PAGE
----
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OTHER PAX BOOKS - Saint Benedict, The Rule of St. Benedict 
The Rule of St. Benedict, translated into English. A Pax Book, preface by W.K. Lowther Clarke (London: S.P.C.K., 1931).
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The reader is referred to The Cambridge Medieval History* for a brief but comprehensive survey of early monasticism, together with a suggestive explanation of how and why St. Benedict became the father of Western monasticism; and for a bibliography† that would prove a useful guide to a comprehensive study of the life of St. Benedict and of the circumstances in which he compiled the holy rule.
St. Benedict wrote his rule, as Dom Cuthbert Butler observes,* “in the language of the people, in a Latin already decadent and slipping into new forms: whence it appears that exact constructions of words and grammatical concordances were little observed.” Any treatise so written in the mid-sixth century would certainly have been copied with emendations by scribes desiring to adorn as well as transcribe the text on which they were engaged. If this was the case with treatises meant for individual study, much more was it the case when the text in question was a rule to be read aloud daily in chapter house and refectory, where the “solecisms” and “barbarisms” of a fluid Latin would be likely to strike the ear. Hence, as a matter of fact, there soon arose a textus reseptus of the rule of St. Benedict, from which the early printed editions were drawn later. This has continued in use to the present day; and that although early manuscripts afforded texts whose relationship with St. Benedict’s own words was much closer.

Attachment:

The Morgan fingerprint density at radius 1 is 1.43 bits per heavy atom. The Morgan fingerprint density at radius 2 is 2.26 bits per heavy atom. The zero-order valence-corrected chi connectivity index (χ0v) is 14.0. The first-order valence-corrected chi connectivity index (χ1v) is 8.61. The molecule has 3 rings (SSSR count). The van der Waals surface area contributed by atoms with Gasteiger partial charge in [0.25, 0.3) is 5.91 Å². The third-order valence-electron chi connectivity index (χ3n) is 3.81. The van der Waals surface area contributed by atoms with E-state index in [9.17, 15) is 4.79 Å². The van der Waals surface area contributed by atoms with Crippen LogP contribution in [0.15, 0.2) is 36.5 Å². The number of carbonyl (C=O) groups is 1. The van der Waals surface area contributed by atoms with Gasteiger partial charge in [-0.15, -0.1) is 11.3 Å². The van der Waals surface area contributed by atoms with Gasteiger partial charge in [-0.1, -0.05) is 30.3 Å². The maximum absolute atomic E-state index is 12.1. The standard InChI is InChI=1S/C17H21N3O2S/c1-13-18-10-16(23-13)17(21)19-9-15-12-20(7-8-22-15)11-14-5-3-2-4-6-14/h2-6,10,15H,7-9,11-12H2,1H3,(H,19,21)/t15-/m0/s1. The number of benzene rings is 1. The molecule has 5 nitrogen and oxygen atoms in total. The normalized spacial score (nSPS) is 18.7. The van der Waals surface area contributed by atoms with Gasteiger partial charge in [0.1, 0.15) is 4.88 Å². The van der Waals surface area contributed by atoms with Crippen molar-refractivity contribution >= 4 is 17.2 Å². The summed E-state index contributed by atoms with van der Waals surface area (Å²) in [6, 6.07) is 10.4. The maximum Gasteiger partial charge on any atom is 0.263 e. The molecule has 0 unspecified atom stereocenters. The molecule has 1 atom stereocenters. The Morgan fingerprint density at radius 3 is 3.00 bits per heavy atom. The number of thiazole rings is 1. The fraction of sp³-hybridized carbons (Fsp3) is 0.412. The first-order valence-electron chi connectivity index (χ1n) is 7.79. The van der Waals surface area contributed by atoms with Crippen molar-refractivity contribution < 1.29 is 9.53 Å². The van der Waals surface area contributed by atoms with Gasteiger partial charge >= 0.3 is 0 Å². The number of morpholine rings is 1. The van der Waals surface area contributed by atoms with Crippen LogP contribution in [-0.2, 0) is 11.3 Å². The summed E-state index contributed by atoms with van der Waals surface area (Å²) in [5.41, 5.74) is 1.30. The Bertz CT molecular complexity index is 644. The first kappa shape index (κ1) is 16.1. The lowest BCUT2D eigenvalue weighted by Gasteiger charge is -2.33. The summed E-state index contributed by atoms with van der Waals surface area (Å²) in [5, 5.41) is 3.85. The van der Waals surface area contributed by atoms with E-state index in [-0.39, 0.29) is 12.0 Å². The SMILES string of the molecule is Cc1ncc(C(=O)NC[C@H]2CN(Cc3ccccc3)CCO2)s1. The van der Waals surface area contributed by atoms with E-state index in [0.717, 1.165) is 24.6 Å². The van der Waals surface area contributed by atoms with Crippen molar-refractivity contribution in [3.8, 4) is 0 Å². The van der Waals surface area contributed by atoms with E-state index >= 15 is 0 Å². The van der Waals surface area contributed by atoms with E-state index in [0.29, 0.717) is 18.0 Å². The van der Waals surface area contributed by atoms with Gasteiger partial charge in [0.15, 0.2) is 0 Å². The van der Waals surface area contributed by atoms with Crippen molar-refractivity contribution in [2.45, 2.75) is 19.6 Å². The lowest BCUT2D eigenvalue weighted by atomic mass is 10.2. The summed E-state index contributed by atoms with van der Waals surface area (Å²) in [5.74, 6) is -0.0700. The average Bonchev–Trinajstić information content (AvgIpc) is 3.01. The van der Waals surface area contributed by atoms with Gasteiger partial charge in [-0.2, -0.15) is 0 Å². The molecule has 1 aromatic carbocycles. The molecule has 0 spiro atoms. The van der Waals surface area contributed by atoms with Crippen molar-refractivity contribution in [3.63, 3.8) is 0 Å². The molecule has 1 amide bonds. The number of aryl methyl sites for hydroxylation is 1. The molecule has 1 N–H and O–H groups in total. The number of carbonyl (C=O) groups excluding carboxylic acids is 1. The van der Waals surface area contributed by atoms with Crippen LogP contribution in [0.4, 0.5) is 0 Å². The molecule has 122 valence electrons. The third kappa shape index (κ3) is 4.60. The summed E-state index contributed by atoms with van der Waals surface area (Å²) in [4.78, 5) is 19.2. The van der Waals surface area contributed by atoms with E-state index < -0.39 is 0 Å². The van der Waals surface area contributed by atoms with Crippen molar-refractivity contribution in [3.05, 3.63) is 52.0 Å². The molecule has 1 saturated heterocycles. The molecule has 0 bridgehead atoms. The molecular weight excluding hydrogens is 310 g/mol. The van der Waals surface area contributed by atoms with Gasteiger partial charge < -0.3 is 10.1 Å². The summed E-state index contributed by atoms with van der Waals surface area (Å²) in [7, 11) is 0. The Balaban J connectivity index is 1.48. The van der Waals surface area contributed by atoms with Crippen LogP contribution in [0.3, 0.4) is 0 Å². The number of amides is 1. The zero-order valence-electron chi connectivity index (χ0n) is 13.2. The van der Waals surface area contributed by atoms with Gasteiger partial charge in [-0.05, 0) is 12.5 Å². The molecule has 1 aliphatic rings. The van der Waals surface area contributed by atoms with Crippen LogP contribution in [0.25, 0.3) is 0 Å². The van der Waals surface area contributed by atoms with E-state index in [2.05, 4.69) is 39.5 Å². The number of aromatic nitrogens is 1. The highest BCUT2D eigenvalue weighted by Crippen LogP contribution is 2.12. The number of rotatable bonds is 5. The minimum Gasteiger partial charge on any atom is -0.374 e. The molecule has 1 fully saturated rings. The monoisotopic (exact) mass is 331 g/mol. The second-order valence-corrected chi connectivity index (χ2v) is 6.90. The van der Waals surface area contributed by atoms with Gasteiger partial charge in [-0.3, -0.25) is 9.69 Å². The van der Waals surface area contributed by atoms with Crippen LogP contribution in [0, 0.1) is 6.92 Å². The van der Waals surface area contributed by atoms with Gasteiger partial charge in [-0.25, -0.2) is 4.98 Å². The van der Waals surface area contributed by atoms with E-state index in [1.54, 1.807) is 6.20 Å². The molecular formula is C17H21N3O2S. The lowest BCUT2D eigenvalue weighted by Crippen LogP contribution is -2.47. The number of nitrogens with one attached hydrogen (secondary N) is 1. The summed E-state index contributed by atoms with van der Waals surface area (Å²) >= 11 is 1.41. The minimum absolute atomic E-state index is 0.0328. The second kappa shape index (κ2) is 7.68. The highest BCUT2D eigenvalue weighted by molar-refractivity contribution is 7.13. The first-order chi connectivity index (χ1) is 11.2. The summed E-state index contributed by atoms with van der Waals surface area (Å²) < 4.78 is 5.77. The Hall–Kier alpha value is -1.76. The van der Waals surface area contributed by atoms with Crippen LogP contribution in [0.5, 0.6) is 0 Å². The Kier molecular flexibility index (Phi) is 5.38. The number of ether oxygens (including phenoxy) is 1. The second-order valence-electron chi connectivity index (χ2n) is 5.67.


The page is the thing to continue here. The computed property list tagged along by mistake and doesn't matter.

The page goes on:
OTHER PAX BOOKS
printed in great britain by billing and sons ltd., guildford and esher
[* ] Vol. i., cap. xviii.
[† ] At the end of that vol.
[* ]Sancti Benedicti Regula Monasteriorum, Editionem Critico-Practicam adornavit D. Cuthbertus Butler. Friburgi Brisgoviæ. 1927. Herder and Co.